“Even when you go in thinking you know the score, as I did recently when I had a small surgical procedure and the surgery center told me up front my share of the cost was $250, there were still unexpected bills from the anesthesiologist and someone else. It’s all very uncertain,” she concluded. But before she left I asked ‘who should see this show?” She turned and looked me in the eye with “Presidents of insurance companies!”
Carson Frost is a fresh face here in New York who loves current and poignant art! Passionate about physical theatre, he respects artists that take the happenings of our current world and flip and contort them into art that conveys the extremely personal and unique lens through which they exist. “I think that is why art that comes from disenfranchised and marginalized groups of people is so incredibly important to see right now,” he said, quite sagely.
He contributed an insurance horror story:
“My father lost his job because of long term medical complications but that meant he then lost the health insurance he needed to receive the help he needed in order to try and get back to work. He was forced to retire early in order to access money to try and help pay for his medical expenses and continue treatment that he needs to survive. This also meant our entire family lost health insurance and the health insurance my mother through work cost way too much with all of me and siblings on it. So my siblings and I are all currently trying to find health insurance way before the 26 years of age cut off and my sister has very specific digestive issues and neither the state or free health insurance agencies will cover her expenses to see specialists. It’s fucked.”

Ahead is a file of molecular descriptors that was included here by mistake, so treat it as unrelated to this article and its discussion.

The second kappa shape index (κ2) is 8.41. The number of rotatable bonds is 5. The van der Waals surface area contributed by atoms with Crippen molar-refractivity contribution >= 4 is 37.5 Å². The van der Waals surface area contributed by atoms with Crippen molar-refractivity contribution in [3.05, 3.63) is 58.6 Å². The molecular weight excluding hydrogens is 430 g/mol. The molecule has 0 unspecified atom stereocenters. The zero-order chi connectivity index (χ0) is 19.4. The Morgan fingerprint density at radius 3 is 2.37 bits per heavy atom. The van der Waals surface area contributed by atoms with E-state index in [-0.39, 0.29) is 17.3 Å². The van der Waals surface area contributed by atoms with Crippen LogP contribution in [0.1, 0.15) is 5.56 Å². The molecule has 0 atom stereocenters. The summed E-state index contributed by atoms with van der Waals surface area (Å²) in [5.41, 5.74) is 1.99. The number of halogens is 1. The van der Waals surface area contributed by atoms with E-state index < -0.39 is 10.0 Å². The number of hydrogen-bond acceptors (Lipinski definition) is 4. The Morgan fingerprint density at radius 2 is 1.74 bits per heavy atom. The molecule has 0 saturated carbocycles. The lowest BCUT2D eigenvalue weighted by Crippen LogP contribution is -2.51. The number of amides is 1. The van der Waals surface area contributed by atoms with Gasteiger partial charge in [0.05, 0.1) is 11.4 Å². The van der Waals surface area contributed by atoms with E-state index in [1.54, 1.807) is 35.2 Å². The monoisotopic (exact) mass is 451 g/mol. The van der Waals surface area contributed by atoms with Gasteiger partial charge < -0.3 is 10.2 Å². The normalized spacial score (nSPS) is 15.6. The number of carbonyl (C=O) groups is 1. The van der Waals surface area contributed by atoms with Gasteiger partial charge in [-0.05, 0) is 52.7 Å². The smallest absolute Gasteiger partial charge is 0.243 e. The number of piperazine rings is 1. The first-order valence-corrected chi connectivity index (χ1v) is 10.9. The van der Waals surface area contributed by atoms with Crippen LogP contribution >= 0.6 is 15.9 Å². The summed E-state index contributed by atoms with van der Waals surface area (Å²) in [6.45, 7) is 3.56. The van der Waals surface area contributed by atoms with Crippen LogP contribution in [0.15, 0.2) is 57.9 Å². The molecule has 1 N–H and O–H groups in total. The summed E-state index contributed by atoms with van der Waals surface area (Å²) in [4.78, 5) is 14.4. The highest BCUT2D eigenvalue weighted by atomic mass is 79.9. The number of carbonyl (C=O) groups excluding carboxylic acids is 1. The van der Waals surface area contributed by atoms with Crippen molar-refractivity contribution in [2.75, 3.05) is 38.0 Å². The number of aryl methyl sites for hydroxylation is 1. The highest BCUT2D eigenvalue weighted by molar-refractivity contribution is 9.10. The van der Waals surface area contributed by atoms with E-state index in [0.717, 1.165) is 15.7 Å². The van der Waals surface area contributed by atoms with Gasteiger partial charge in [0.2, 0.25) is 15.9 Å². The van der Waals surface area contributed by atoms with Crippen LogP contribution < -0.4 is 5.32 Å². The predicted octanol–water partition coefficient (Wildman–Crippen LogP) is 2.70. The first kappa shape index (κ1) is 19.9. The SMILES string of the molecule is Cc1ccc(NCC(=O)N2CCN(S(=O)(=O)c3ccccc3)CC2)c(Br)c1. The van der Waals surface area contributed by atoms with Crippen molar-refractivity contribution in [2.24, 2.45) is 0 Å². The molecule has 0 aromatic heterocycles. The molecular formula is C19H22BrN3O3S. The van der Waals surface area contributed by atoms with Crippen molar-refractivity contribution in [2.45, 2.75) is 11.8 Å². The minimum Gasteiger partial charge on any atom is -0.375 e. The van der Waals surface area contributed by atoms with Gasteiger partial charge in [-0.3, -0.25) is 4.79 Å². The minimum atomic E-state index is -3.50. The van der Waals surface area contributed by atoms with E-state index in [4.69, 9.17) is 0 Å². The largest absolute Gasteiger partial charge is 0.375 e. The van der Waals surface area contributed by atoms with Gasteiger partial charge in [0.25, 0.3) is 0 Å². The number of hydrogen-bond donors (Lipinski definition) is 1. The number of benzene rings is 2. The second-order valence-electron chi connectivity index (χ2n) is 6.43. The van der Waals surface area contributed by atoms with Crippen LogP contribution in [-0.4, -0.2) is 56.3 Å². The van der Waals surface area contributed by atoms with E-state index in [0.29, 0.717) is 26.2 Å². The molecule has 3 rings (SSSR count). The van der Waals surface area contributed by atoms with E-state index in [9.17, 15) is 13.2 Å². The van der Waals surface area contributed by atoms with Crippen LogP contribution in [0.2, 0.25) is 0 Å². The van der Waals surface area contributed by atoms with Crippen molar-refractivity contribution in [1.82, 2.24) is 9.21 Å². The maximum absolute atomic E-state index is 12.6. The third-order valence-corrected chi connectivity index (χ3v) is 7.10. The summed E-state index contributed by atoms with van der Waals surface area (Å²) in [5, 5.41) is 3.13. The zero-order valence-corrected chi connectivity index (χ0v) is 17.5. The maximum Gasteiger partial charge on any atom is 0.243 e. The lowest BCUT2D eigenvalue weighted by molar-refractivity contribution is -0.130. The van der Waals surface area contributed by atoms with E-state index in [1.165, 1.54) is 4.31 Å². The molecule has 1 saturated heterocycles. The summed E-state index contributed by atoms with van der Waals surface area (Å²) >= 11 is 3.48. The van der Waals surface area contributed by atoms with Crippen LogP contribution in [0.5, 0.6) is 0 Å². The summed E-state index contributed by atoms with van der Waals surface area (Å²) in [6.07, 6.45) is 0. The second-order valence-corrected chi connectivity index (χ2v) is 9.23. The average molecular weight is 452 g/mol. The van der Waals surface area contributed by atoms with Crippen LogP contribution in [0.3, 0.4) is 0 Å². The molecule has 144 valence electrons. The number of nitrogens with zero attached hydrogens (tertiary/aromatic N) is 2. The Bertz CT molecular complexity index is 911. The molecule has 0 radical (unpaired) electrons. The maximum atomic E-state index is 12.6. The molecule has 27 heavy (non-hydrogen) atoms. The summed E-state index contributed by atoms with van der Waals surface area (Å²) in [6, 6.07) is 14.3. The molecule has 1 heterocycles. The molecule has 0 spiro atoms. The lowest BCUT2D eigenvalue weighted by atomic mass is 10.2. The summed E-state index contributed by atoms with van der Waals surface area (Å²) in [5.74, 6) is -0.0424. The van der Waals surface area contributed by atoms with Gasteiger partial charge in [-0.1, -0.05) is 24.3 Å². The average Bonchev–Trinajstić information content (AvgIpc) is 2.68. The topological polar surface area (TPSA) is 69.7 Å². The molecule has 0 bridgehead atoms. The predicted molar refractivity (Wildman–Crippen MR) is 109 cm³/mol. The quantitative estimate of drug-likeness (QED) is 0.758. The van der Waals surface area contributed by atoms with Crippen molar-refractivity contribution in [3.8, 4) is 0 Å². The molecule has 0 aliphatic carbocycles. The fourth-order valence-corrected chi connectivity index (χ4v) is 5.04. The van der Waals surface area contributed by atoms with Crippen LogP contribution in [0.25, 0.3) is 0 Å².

The room fell silent at that story.
“The death of millions of Americans, because of the healthcare system is an epidemic. It is the largest culprit of disenfranchisement in this country and can only be dismantled if everyone, including artists step up and speak out,” he said with finality.
“Who should see this show, Carson?” I asked.
“The CEOs of big pharma and their political puppets.”